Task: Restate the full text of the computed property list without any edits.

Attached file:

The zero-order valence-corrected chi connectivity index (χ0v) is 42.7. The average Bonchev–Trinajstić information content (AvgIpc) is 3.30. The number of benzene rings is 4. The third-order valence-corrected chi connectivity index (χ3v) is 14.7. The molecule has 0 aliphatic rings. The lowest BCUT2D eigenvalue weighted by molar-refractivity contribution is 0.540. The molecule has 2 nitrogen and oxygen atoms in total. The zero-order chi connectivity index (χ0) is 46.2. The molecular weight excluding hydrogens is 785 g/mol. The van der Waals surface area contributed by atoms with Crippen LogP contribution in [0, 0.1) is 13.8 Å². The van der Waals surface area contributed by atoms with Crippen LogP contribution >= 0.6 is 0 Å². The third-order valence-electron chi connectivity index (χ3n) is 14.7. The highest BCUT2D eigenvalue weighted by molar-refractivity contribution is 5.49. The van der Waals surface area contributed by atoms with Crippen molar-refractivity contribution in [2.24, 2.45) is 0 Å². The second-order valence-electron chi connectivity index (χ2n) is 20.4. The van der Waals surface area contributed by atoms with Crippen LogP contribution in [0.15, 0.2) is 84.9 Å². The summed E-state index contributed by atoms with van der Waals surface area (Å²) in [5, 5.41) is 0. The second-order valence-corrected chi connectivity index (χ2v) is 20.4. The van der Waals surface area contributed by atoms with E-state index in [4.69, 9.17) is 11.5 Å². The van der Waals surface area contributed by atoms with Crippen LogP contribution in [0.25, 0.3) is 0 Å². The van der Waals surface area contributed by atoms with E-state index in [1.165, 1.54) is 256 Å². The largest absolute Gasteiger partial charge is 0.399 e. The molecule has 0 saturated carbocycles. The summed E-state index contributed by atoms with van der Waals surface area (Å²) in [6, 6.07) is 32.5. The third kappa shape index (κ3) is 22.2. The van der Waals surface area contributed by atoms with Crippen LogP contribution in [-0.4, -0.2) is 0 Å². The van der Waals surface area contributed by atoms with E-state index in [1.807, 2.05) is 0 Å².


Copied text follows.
The zero-order valence-corrected chi connectivity index (χ0v) is 42.7. The average Bonchev–Trinajstić information content (AvgIpc) is 3.30. The number of benzene rings is 4. The third-order valence-corrected chi connectivity index (χ3v) is 14.7. The molecule has 0 aliphatic rings. The lowest BCUT2D eigenvalue weighted by molar-refractivity contribution is 0.540. The molecule has 2 nitrogen and oxygen atoms in total. The zero-order chi connectivity index (χ0) is 46.2. The molecular weight excluding hydrogens is 785 g/mol. The van der Waals surface area contributed by atoms with Crippen LogP contribution in [0, 0.1) is 13.8 Å². The van der Waals surface area contributed by atoms with Crippen LogP contribution >= 0.6 is 0 Å². The third-order valence-electron chi connectivity index (χ3n) is 14.7. The highest BCUT2D eigenvalue weighted by molar-refractivity contribution is 5.49. The van der Waals surface area contributed by atoms with Crippen molar-refractivity contribution in [2.24, 2.45) is 0 Å². The second-order valence-electron chi connectivity index (χ2n) is 20.4. The van der Waals surface area contributed by atoms with Crippen LogP contribution in [0.15, 0.2) is 84.9 Å². The summed E-state index contributed by atoms with van der Waals surface area (Å²) in [5, 5.41) is 0. The second-order valence-corrected chi connectivity index (χ2v) is 20.4. The van der Waals surface area contributed by atoms with E-state index in [4.69, 9.17) is 11.5 Å². The van der Waals surface area contributed by atoms with Crippen LogP contribution in [0.25, 0.3) is 0 Å². The van der Waals surface area contributed by atoms with E-state index in [1.165, 1.54) is 256 Å². The largest absolute Gasteiger partial charge is 0.399 e. The molecule has 0 saturated carbocycles. The summed E-state index contributed by atoms with van der Waals surface area (Å²) in [6, 6.07) is 32.5. The third kappa shape index (κ3) is 22.2. The van der Waals surface area contributed by atoms with Crippen LogP contribution in [-0.4, -0.2) is 0 Å². The van der Waals surface area contributed by atoms with E-state index in [1.807, 2.05) is 0 Å².